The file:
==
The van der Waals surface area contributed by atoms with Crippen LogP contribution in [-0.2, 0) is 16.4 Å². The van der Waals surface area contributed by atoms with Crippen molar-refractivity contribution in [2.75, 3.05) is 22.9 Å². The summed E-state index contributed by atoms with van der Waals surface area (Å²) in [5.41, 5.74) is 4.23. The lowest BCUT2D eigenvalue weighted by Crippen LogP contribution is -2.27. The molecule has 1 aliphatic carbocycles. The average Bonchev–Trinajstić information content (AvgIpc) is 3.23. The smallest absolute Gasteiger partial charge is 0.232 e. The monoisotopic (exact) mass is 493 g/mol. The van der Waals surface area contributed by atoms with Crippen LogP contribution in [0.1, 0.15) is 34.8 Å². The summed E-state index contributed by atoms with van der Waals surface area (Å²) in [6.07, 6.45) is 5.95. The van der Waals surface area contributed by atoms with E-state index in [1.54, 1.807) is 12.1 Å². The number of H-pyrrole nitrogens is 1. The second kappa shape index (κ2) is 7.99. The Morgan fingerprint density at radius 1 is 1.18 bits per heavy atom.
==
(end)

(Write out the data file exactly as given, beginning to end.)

The van der Waals surface area contributed by atoms with Crippen LogP contribution in [-0.2, 0) is 16.4 Å². The van der Waals surface area contributed by atoms with Crippen molar-refractivity contribution in [2.75, 3.05) is 22.9 Å². The summed E-state index contributed by atoms with van der Waals surface area (Å²) in [5.41, 5.74) is 4.23. The lowest BCUT2D eigenvalue weighted by Crippen LogP contribution is -2.27. The molecule has 1 aliphatic carbocycles. The average Bonchev–Trinajstić information content (AvgIpc) is 3.23. The smallest absolute Gasteiger partial charge is 0.232 e. The monoisotopic (exact) mass is 493 g/mol. The van der Waals surface area contributed by atoms with Crippen LogP contribution in [0.1, 0.15) is 34.8 Å². The summed E-state index contributed by atoms with van der Waals surface area (Å²) in [6.07, 6.45) is 5.95. The van der Waals surface area contributed by atoms with E-state index in [1.54, 1.807) is 12.1 Å². The number of H-pyrrole nitrogens is 1. The second kappa shape index (κ2) is 7.99. The Morgan fingerprint density at radius 1 is 1.18 bits per heavy atom.